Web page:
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China Overseas Chinese Museum Chinese lions gifts

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中國僑辦 贈華裔博物館石獅
記者陳嘉倩/芝加哥報導
June 30, 2013 06:05 AM | 584 次 | 0 � 評論10 10 推薦電郵給朋友打印
芝加哥美洲華裔博物館29日中午為鎮館石獅舉行揭幕儀式,吸引許多社區人士參與。(記者陳嘉倩/攝影)
芝加哥美洲華裔博物館29日中午為鎮館石獅舉行揭幕儀式,吸引許多社區人士參與。(記者陳嘉倩/攝影)
駐芝中領館總領事趙衛平(左)為石獅佩掛繡球。(記者陳嘉倩/攝影)
駐芝中領館總領事趙衛平(左)為石獅佩掛繡球。(記者陳嘉倩/攝影)
慶祝芝加哥南華埠建埠100周年,中國國務院僑務辦公室致贈芝加哥美洲華裔博物館一對鎮館石獅,日前運抵芝城,29日在博物館前依照傳統,為石獅淨身揭幕,吸引眾多民眾圍觀,共同見證歷史時刻。



Read more:世界新聞網-北美華文新聞、華商資訊 - 中國僑辦 贈華裔博物館石獅



http://www.worldjournal.com/view/wjilnews/23018786/article-%E4%B8%AD%E5%9C%8B%E5%83%91%E8%BE%A6-%E8%B4%88%E8%8F%AF%E8%A3%94%E5%8D%9A%E7%89%A9%E9%A4%A8%E7%9F%B3%E7%8D%85?instance=il1

 

Remembering “Mahj”

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Remembering “Mahj”

Mah Jongg. M.J. Mahj. Whatever the name or style of play, the game of Mah Jongg brings people together. My grandma used to play Mahj with “the girls.” As a child I remember playing in her hallway closet, stacking and clacking the ornate tiles, creating my own made-up games. I inherited her Mahj set. Amazingly, it still has all of its 152 tiles, the back of each painted red with nail polish. Touching the tiles, I remember my grandma, the smell of her perfume, how her hands felt: her nails were always painted, and her hands were always soft. And I have finally learned how to play.

See the rest of the article: http://blog.chicagohistory.org/index.php/2013/05/remembering-mahj/

 

Rebuilding a Landmark

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Thu, 2013-06-06

By: Noelle Ito, AAPIP Senior Director of Community Philanthropy

After a fire ravaged the Chinese-American Museum of Chicago – Raymond B. & Jean T. Lee Center (CAMOC), the community was left shocked and saddened.  Photos, artifacts, and pieces of history contributed by community members as a way to leave a legacy for future generations were lost.  Having only opened in 2005 and then struck with disaster in 2008, it took nearly two years for CAMOC leadership and the surrounding community to recover from the devastation that claimed 90% of the museum’s collection.

Click here to read the full article

 

Rare Venomous Snakes Mark the Chinese New Year at Nature Museum

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Rare Venomous Snakes Mark the Chinese New Year at Nature Museum

February 8, 2013 8:21am | By Paul Biasco, DNAinfo Reporter/Producer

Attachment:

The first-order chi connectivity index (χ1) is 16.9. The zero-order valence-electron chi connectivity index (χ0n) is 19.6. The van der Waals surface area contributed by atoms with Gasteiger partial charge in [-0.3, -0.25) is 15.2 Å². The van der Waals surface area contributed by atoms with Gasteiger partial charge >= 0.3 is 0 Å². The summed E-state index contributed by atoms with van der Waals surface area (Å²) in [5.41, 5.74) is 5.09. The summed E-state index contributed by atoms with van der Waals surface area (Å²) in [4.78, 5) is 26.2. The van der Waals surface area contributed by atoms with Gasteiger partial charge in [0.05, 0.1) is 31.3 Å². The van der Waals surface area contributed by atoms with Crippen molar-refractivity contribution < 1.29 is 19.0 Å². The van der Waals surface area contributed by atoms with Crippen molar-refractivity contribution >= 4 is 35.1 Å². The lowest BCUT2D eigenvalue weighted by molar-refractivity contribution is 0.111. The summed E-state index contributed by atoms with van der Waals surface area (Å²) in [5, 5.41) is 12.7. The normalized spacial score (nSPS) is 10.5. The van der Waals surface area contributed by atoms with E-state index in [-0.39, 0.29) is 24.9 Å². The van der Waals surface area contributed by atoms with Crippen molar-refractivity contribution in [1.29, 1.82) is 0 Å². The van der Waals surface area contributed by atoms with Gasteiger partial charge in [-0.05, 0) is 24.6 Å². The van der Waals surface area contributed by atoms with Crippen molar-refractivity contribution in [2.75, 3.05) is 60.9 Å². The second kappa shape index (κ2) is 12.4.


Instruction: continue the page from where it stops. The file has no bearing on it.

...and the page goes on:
LINCOLN PARK — The Year of the Snake is lurking just days away, and the Peggy Notebaert Nature Museum is celebrating by bringing in a special display of venomous snakes, including one of the rarest King Cobras in the world.

"It's not very often through one of the years that you can get live representation," said Soo Lon Moy, board president of the Chinese-American Museum of Chicago. "I think it's really fabulous."


Click here to read the full story

 

Museum to celebrate Chinese New Year

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Museum to celebrate Chinese New Year


Click here to see the story on ABC 7 news


Mark your calendars for a big party on New Year\'s Eve as the Chinese New Year is coming up next month.

The most revered holiday in Chinese culture would not be the same without the iconic lion dance. It is believed to bring good luck.

At the Chinese American Museum of Chicago, organizers are planning a performance and a deconstruction of the lion dance. Patrons will get to hear the history as well as the meaning behind the rhythm and moves.

\"At the end, we bow,\" said Master P.C. Leung, who leads the lion dance. \"We bow three times because it symbolizes the heaven, the earth and the people.\"

Twenty-thirteen is the year of the snake. The Peggy Notebaert Nature Museum will be on hand to help celebrate. The museums have joined in a year-long partnership to exchange knowledge and culture.

\"We have a number of snakes in our living collection so it\'s very easy for us to develop programming around snakes,\" said Celeste Troon, Peggy Notebaert Nature Museum. \"But we don\'t have the wherewithal to talk about the cultural side, the significance of the Chinese New Year.

The Chinese museum\'s mission is to educate the public about Chinese culture. It does so with numerous exhibits and displays.

The collaboration with the nature museum is just one more way to broaden its audience. Museum president Soo Lon Moy says she looks forward to ending the year of the dragon and teaching others the significance of the snake.

\"They usually have different meanings for each animal,\" she said. \"People who are born in those years are supposed to take on the characteristics of that animal. I think snake is loyal and smart and quiet.\"

The Chinese New Year\'s eve festivities will be held on Saturday, February 9. The event is part of a monthly concert series featuring traditional Chinese instruments and traditions.

For more information:

Chinese American Museum of Chicago

Peggy Notebaert Nature Museum



Story posted 2013.01.19 at 10:58 PM CST
 


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